Accountability in Modern African Countries

In order for African countries to have complete ownership of their governmental and economic institutions, and to establish a democracy that is compatible with Africanism, African countries will have to take control of the power component in their relationships with foreign agents. This in turn means that African countries will have to reject foreign aid, and invest in their own industries and educational institutions. Without incoming aid, African governments will be forced to address issues of corrupt spending by officials in order to ensure an availability of funds necessary for structural development. No longer should African countries continue the colonial model of selling natural resources to developed regions and buying finished products from outside the continent. Harvesting of natural resources, refinement and production should begin and end on the African continent. This will help combat the issue of unemployment, boost economies and give Africans control of their own markets.

In today's world, it is only when African countries are able to compete economically on the international level that they can have a realistic chance of creating systems that are based on the examples provided by the ancestors before them. Until then, as the old people used to say "we will continue to dance to beat that the drummer decides to play."



Nyonsuabeleah Kollue is a Nigerian-born student currently pursuing a Master's degree in International Relations with a double concentration in International negotiation and conflict resolution, and Global Security from American University. Her academic research is geared towards the analysis of conflict cycles, and governance structures and processes in West and Central Africa. She currently serves as a Policy Analyst for United Nations NGO coalition members: Nonviolence International and the International Action Network on Small Arms, where she is responsible for research on non-coercive methods in the enforcement of the Arms Trade Treaty, tracking the use of small arms and light weapons in conflict areas, and incorporating aspects of the Sustainable Development Goals into workable domestic policies.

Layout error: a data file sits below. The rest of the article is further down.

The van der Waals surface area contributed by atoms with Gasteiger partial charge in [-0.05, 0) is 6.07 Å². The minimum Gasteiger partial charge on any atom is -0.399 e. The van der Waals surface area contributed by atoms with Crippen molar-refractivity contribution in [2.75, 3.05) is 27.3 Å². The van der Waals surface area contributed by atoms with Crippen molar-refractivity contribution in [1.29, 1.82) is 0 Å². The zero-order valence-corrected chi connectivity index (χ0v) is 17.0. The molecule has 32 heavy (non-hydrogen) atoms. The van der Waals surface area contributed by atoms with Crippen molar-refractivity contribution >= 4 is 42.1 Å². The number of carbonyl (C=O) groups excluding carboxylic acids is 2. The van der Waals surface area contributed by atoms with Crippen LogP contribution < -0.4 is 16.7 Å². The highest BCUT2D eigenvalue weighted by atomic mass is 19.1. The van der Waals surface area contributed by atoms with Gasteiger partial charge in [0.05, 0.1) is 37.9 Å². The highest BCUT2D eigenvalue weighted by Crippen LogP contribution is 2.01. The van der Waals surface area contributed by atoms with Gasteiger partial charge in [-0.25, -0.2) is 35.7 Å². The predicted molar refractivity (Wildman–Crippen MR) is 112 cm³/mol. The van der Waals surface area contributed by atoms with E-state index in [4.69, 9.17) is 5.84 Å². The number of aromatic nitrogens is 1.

Bibliography

· Akerman, David. "Who Killed Lumumba?" BBC News. October 21, 2000. Accessed December 15, 2015. http://news.bbc.co.uk/2/hi/programmes/correspondent/974745.stm.

· Arsenault, Chris. "Accused War Criminal Taylor 'worked with CIA'" - Al Jazeera English. January 21, 2012. http://www.aljazeera.com/indepth/features/2012/01/2012120194243233526.html.

· Bert Jacobs. 2011. "A Dragon and a Dove? A Comparative Overview of Chinese and European Trade Relations with Sub-Saharan Africa." Journal of Current Chinese Affairs 40 (4): 17-60.

· Bustin, Edouard. 2002. "Remembrance of Sins Past: Unraveling the Murder of Patrice Lumumba." Review of African Political Economy 29 (93): 537-560.

· Iwereibor, Eheidu. "The Colonization of Africa." The Colonization of Africa. Accessed December 15, 2015. http://exhibitions.nypl.org/africanaage/essay-colonization-of-africa.html.

· Lagon, Mark P. "Promoting Democracy: The Whys and Hows for the United States and the International Community." Council on Foreign Relations. February 1, 2011. http://www.cfr.org/democratization/promoting-democracy-whys-hows-united-states-international-community/p24090.